Recently, we had the privilege to convene a panel of thought leaders working at the intersection of oral health and racial justice. The webinar, Oral Health Policy & Advocacy: A Health Equity Case Study, was the third in our The Uprising for Black Lives: Health Policy & Advocacy Perspectives webinar series. This series began by highlighting the effects of police brutality on health outcomes in the Black community, and the disproportionate coronavirus death rates. We know that root causes of these issues exist in the oral health care system as well.
We hosted experts in the oral health system, policy and advocacy space. These experts included Dr. Eleanor Fleming, a registered public health dentist; Gloria Medina, executive director at Strategic Concepts in Organizing and Policy Education (SCOPE); and Pareesa Charmchi Goodwin, executive director at the Connecticut Oral Health Initiative.
Dr. Fleming began our time together by calling us to, “admit this issue [racism] exists in the oral health delivery system…” Dr. Fleming then continued with, “There are so few dental providers who are dental therapist and hygienist who are Black and brown and represent the communities they serve. As we explore this interaction of oral health policy and racial justice – I invite us to think about how racism works in oral health. How the system is built on whiteness?”
Gloria Medina is a grassroots organizer and community leader in South-Central Los Angeles. She highlighted that the Black and brown communities SCOPE works with directly are experts in their experiences and should drive the organization's agenda. Misalignment between what communities need and how our dental health delivery system is structured is itself an example of institutional racism. Gloria emphasized how essential it is to incorporate grassroots community engagement every step of the way in their policy and advocacy work. This is a part of SCOPE’s strategy to move communities from being invited to tables to leading and building their own tables as a means to dismantle the pervasiveness of white supremacy.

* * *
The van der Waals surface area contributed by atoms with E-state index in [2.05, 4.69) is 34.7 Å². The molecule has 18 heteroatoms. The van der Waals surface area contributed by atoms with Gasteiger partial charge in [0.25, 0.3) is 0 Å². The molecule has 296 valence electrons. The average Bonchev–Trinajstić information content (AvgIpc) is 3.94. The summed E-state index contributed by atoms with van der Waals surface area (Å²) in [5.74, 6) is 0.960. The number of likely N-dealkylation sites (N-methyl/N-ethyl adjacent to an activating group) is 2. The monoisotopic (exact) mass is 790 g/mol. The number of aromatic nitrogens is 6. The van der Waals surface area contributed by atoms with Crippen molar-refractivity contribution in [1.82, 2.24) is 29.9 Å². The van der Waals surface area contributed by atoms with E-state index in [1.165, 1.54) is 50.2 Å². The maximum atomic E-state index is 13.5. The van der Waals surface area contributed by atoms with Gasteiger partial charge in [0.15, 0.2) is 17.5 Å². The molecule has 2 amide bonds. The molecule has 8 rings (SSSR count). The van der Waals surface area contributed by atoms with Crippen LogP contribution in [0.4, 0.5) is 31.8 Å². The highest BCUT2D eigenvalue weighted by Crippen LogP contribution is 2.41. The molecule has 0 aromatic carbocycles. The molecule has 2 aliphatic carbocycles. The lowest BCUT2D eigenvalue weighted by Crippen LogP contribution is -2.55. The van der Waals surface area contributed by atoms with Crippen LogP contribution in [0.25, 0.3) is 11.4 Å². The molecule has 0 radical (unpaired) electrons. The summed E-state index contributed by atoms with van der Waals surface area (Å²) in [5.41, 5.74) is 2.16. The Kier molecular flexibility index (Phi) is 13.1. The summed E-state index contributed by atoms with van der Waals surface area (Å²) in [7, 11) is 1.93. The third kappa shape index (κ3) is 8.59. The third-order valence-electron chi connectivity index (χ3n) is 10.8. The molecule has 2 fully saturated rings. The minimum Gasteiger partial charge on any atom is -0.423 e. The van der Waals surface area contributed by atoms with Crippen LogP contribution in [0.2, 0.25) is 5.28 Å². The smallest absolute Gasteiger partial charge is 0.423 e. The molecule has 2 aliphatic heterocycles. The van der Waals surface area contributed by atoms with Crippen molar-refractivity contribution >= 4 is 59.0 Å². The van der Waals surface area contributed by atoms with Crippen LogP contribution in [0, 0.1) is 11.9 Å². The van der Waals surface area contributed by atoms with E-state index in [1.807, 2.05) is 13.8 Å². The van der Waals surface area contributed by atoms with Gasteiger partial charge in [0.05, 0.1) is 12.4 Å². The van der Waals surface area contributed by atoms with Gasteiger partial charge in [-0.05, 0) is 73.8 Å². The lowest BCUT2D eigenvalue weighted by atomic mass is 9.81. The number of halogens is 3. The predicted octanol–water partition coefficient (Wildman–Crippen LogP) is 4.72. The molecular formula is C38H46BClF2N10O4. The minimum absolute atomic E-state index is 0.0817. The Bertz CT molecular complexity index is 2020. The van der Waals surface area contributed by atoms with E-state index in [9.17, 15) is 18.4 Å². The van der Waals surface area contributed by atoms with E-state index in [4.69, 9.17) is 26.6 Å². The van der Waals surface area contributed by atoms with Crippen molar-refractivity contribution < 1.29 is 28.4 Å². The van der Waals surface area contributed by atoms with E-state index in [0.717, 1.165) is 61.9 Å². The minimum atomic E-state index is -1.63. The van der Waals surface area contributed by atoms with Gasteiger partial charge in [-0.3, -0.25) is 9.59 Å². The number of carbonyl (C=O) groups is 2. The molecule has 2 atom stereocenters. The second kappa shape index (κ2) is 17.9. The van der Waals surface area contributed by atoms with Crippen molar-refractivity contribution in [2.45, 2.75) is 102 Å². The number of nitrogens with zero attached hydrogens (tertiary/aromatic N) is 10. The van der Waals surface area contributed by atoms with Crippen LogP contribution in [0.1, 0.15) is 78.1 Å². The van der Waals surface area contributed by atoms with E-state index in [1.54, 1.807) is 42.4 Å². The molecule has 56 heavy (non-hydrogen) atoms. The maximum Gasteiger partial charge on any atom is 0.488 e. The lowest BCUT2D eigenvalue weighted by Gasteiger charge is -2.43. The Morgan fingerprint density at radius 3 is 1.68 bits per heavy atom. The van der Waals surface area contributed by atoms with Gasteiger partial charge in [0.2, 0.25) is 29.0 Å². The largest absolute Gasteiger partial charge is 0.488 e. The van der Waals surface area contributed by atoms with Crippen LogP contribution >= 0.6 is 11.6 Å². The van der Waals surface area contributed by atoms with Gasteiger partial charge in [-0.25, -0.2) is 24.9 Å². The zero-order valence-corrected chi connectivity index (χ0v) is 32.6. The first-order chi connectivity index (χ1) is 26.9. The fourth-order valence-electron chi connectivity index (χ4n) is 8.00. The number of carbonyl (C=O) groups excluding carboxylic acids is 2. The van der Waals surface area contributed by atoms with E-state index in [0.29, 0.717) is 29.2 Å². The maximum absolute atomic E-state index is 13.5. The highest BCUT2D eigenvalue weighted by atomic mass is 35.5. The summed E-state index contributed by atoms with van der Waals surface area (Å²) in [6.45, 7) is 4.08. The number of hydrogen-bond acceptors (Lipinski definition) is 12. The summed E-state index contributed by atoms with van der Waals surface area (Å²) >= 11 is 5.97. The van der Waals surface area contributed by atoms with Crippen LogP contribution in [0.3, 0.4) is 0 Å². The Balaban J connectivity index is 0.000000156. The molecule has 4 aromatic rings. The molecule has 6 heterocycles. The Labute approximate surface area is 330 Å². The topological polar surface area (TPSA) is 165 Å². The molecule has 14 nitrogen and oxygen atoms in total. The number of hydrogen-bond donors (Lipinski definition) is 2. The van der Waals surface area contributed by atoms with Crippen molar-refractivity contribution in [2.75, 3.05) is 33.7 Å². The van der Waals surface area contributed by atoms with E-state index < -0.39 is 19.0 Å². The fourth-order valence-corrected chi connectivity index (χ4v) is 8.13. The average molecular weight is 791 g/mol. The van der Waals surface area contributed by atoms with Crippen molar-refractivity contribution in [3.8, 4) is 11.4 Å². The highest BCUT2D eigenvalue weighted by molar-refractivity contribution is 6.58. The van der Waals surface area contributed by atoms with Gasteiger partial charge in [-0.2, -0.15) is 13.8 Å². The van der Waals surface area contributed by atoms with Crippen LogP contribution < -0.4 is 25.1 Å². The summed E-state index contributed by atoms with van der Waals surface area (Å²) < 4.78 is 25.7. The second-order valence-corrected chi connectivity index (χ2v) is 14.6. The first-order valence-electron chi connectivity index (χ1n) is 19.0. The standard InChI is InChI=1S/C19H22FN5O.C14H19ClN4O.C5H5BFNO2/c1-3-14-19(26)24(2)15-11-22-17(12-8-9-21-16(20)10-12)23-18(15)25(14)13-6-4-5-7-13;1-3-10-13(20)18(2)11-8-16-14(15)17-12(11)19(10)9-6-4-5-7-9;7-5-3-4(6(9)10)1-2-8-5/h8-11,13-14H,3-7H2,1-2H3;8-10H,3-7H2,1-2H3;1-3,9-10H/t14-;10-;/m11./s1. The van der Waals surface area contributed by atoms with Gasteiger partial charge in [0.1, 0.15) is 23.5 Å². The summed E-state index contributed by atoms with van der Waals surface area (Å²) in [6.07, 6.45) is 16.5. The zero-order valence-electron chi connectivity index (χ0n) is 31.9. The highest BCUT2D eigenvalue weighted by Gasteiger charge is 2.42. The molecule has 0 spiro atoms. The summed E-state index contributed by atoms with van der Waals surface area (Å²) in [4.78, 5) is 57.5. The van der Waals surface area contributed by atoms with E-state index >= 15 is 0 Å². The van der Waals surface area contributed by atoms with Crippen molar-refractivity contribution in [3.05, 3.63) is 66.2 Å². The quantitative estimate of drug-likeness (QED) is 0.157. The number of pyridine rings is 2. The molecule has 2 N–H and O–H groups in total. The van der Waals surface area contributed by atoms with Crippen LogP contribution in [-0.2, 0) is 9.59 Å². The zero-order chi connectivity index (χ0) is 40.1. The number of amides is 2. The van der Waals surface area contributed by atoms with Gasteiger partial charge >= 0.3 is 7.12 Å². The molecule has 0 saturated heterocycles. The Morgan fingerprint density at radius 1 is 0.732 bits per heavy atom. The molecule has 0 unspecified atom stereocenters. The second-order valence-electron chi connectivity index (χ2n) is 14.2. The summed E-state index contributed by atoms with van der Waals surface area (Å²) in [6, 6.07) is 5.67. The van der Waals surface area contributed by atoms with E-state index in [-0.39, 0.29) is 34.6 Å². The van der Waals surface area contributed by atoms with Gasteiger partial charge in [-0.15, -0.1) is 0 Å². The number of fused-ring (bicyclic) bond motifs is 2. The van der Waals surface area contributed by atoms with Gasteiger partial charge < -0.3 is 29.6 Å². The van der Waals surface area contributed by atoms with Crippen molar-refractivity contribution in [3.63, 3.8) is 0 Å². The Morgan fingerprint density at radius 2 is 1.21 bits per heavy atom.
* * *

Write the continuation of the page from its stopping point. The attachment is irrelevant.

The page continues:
Pareesa Charmchi Goodwin emphasized to us that charity (e.g., free dental clinic days, free toothbrushes) is not a system nor a substitute for justice and that this narrative based on blame is a harmful fallacy. We learned that even in Connecticut, a place with plenty of dental providers who also accept Medicaid, accessibility remains an issue. The lack of dental homes in communities was pinpointed as a key issue.
The call ended with an overview of dental therapy as a community-based solution for oral health access. Even in acknowledging its Alaskan Natives origins in the U.S., we continue to urge advocates to be mindful of how the impacts of racism and white supremacy can continue to co-opt the original intent of this provider from expanding access to something more exclusive. For example, leaving out participation of key community touch points such as community colleges.
One of the policy demands from the Movement for Black Lives is, “investments in the education, health and safety of Black people, instead of investments in the criminalizing, caging, and the harming of Black people. As well as for these investments to be determined by Black communities…” Similarly, the oral health equity movement must be grounded in community engagement/collaboration, racial justice, and continuous learning and orienting. If not, then we will continue to miss the mark on dismantling racism in all facets of our society. This webinar was a reminder that health justice starts with the work we do with ourselves and the spaces we have access to, that we are not alone in this movement and through pushing forward, a better tomorrow becomes possible.
Photo credit: By Marc Celeiro Escribà - Own work, CC BY-SA 4.0, https://commons.wikimedia.org/w/index.php?curid=91018837